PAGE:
In some implementations, the digital assistant engages in a dialogue with a user in order to refine and/or disambiguate a search query, to acquire additional information that may help limit search results to a more relevant set, or to increase a confidence that the digital assistant has correctly understood the query. For example, if a user searches for “photos from last summer's vacation,” the digital assistant may respond to the user (e.g., via audible and/or visual output) by asking “did you mean all photos, or photos taken in a particular area?” The user can then respond with the additional information (e.g., by speaking “just Hawaii,” or “all of them”). In this example, the digital assistant may have initially identified multiple groups of photos that relate to a search query for “vacation” and “summer,” but were taken at different locations. Thus, the digital assistant requests the additional information from the user in order to determine which photographs the user wishes to see. The digital assistant may also or additionally identify that a search query does not contain sufficient information with which to generate a relevant result set. For example, the digital assistant may recognize that the search query for “photos from last summer's vacation” is likely to return too many results, or that those photos that are returned do not match a model or profile of “vacation” pictures (e.g., they were taken in too many different locations, they span too long a time, there are significant gaps between returned photos, etc.). Accordingly, in some implementations, the digital assistant will request additional information from the user in order to generate a search query that will return a more appropriate result set.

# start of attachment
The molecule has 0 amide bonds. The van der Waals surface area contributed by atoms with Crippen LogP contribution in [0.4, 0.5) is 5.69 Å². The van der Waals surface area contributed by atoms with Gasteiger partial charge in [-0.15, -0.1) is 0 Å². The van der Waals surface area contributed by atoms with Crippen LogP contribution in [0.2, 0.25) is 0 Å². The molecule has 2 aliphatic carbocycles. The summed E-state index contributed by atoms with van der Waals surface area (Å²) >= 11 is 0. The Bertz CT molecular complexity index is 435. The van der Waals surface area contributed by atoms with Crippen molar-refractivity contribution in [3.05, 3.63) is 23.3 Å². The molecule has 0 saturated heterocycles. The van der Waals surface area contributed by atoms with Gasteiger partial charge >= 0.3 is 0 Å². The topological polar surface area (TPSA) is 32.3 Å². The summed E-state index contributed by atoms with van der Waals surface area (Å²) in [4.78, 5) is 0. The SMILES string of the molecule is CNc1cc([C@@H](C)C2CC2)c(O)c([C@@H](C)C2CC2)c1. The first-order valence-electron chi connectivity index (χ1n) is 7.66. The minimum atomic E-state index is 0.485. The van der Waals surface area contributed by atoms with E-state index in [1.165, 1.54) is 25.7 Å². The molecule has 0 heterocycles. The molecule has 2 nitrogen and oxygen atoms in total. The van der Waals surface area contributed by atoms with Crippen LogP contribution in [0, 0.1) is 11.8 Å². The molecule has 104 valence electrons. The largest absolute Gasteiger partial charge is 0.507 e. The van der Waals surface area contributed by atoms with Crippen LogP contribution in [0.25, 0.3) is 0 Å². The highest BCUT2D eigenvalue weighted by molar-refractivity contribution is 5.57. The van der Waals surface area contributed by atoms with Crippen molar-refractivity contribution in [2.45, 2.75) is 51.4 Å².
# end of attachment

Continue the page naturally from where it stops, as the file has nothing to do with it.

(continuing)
The photographs that are searched in response to a search query are any photographs that are associated with the user (or are publicly accessible) and accessible by the digital assistant. In some implementations, the photographs are stored on the device with which a user accesses or interfaces with a digital assistant. For example, when the user accesses a digital assistant with a smart phone, tablet computer, or camera (among other possibilities), the digital assistant may search photographs stored on that device. (Although processing the natural language input, consulting with information sources, etc., may be performed by that device or other devices, such as the digital assistant server 108, one or more external services 122-n, etc., either individually or in combination.) In some implementations, the photographs are stored remotely from the device with which the user accesses or interfaces with the digital assistant. For example, in some implementations, photographs are stored in the “cloud,” i.e., at a remote server connected to the Internet. The remote server may be operated by a storage provider, a social network, a network accessible home media server or storage unit, a photo-hosting website, etc. In some implementations, the digital assistant is authorized to access (e.g., search for, view, edit, download, etc.) remotely stored images using an authorization technique. For example, in some implementations, the digital assistant is associated with credentials that allow the digital assistant to programmatically access the image sources. Specifically, the digital assistant is provided with a user's credentials to a social networking site so that the assistant can use the social network as an information source (e.g., to determine dates, times, or locations indicated by a natural language search query), or as a photograph source (e.g., to search for images that may be relevant to the natural language search query).